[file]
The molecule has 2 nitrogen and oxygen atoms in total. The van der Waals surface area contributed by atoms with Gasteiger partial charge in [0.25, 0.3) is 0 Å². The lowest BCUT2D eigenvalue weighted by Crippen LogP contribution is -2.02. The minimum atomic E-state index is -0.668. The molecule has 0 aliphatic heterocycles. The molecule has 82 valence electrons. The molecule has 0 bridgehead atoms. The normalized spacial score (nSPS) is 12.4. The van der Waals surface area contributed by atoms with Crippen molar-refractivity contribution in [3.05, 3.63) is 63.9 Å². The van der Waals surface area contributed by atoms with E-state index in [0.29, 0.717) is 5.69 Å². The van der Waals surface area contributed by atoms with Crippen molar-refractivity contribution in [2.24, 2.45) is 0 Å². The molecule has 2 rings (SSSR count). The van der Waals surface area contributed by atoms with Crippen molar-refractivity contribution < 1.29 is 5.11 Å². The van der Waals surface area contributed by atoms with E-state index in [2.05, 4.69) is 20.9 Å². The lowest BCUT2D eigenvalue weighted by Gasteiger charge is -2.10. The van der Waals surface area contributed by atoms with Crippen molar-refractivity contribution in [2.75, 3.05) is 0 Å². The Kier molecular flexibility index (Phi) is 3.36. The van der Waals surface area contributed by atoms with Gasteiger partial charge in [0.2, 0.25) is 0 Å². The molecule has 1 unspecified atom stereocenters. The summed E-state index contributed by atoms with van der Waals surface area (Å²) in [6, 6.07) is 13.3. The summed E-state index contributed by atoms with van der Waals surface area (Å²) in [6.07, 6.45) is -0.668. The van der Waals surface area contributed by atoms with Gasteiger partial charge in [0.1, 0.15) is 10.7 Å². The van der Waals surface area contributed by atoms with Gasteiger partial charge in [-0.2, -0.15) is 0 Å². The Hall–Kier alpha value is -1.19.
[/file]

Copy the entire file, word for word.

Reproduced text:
The molecule has 2 nitrogen and oxygen atoms in total. The van der Waals surface area contributed by atoms with Gasteiger partial charge in [0.25, 0.3) is 0 Å². The lowest BCUT2D eigenvalue weighted by Crippen LogP contribution is -2.02. The minimum atomic E-state index is -0.668. The molecule has 0 aliphatic heterocycles. The molecule has 82 valence electrons. The molecule has 0 bridgehead atoms. The normalized spacial score (nSPS) is 12.4. The van der Waals surface area contributed by atoms with Crippen molar-refractivity contribution in [3.05, 3.63) is 63.9 Å². The van der Waals surface area contributed by atoms with E-state index in [0.29, 0.717) is 5.69 Å². The van der Waals surface area contributed by atoms with Crippen molar-refractivity contribution in [2.24, 2.45) is 0 Å². The molecule has 2 rings (SSSR count). The van der Waals surface area contributed by atoms with Crippen molar-refractivity contribution < 1.29 is 5.11 Å². The van der Waals surface area contributed by atoms with E-state index in [2.05, 4.69) is 20.9 Å². The lowest BCUT2D eigenvalue weighted by Gasteiger charge is -2.10. The van der Waals surface area contributed by atoms with Crippen molar-refractivity contribution in [2.75, 3.05) is 0 Å². The Kier molecular flexibility index (Phi) is 3.36. The van der Waals surface area contributed by atoms with Gasteiger partial charge in [0.2, 0.25) is 0 Å². The molecule has 1 unspecified atom stereocenters. The summed E-state index contributed by atoms with van der Waals surface area (Å²) in [6, 6.07) is 13.3. The summed E-state index contributed by atoms with van der Waals surface area (Å²) in [6.07, 6.45) is -0.668. The van der Waals surface area contributed by atoms with Gasteiger partial charge in [0.1, 0.15) is 10.7 Å². The van der Waals surface area contributed by atoms with Gasteiger partial charge in [-0.2, -0.15) is 0 Å². The Hall–Kier alpha value is -1.19.